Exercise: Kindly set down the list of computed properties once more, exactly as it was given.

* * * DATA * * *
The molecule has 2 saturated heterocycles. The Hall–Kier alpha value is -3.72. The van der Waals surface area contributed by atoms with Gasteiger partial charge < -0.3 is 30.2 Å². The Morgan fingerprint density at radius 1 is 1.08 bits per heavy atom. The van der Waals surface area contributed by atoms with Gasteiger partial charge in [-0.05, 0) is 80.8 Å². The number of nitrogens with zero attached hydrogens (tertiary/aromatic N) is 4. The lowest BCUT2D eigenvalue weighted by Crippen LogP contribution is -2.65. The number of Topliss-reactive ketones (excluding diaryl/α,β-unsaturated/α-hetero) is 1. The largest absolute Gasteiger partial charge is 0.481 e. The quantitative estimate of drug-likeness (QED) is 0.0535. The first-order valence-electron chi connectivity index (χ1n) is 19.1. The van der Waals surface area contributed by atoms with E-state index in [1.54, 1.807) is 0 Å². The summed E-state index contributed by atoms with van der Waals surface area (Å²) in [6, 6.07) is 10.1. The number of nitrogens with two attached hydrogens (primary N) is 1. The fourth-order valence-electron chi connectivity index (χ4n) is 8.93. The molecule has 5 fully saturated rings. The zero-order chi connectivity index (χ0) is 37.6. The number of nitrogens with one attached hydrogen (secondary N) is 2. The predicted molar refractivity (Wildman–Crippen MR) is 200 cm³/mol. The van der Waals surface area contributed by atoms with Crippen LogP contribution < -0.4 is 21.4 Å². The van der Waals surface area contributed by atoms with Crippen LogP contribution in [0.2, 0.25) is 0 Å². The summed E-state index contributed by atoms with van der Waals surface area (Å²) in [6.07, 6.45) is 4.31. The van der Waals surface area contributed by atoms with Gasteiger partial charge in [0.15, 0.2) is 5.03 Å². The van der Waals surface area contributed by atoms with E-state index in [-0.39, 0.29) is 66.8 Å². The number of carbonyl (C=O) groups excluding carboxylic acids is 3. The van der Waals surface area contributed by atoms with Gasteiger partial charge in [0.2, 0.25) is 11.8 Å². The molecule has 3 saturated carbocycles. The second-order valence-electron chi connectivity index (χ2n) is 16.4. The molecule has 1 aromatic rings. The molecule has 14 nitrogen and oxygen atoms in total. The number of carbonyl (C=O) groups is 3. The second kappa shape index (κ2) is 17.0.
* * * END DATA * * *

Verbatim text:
The molecule has 2 saturated heterocycles. The Hall–Kier alpha value is -3.72. The van der Waals surface area contributed by atoms with Gasteiger partial charge < -0.3 is 30.2 Å². The Morgan fingerprint density at radius 1 is 1.08 bits per heavy atom. The van der Waals surface area contributed by atoms with Gasteiger partial charge in [-0.05, 0) is 80.8 Å². The number of nitrogens with zero attached hydrogens (tertiary/aromatic N) is 4. The lowest BCUT2D eigenvalue weighted by Crippen LogP contribution is -2.65. The number of Topliss-reactive ketones (excluding diaryl/α,β-unsaturated/α-hetero) is 1. The largest absolute Gasteiger partial charge is 0.481 e. The quantitative estimate of drug-likeness (QED) is 0.0535. The first-order valence-electron chi connectivity index (χ1n) is 19.1. The van der Waals surface area contributed by atoms with E-state index in [1.54, 1.807) is 0 Å². The summed E-state index contributed by atoms with van der Waals surface area (Å²) in [6, 6.07) is 10.1. The number of nitrogens with two attached hydrogens (primary N) is 1. The fourth-order valence-electron chi connectivity index (χ4n) is 8.93. The molecule has 5 fully saturated rings. The zero-order chi connectivity index (χ0) is 37.6. The number of nitrogens with one attached hydrogen (secondary N) is 2. The predicted molar refractivity (Wildman–Crippen MR) is 200 cm³/mol. The van der Waals surface area contributed by atoms with Crippen LogP contribution < -0.4 is 21.4 Å². The van der Waals surface area contributed by atoms with Crippen LogP contribution in [0.2, 0.25) is 0 Å². The summed E-state index contributed by atoms with van der Waals surface area (Å²) in [6.07, 6.45) is 4.31. The van der Waals surface area contributed by atoms with Gasteiger partial charge in [0.15, 0.2) is 5.03 Å². The van der Waals surface area contributed by atoms with E-state index in [-0.39, 0.29) is 66.8 Å². The number of carbonyl (C=O) groups excluding carboxylic acids is 3. The van der Waals surface area contributed by atoms with Gasteiger partial charge in [0.2, 0.25) is 11.8 Å². The molecule has 3 saturated carbocycles. The second-order valence-electron chi connectivity index (χ2n) is 16.4. The molecule has 1 aromatic rings. The molecule has 14 nitrogen and oxygen atoms in total. The number of carbonyl (C=O) groups is 3. The second kappa shape index (κ2) is 17.0.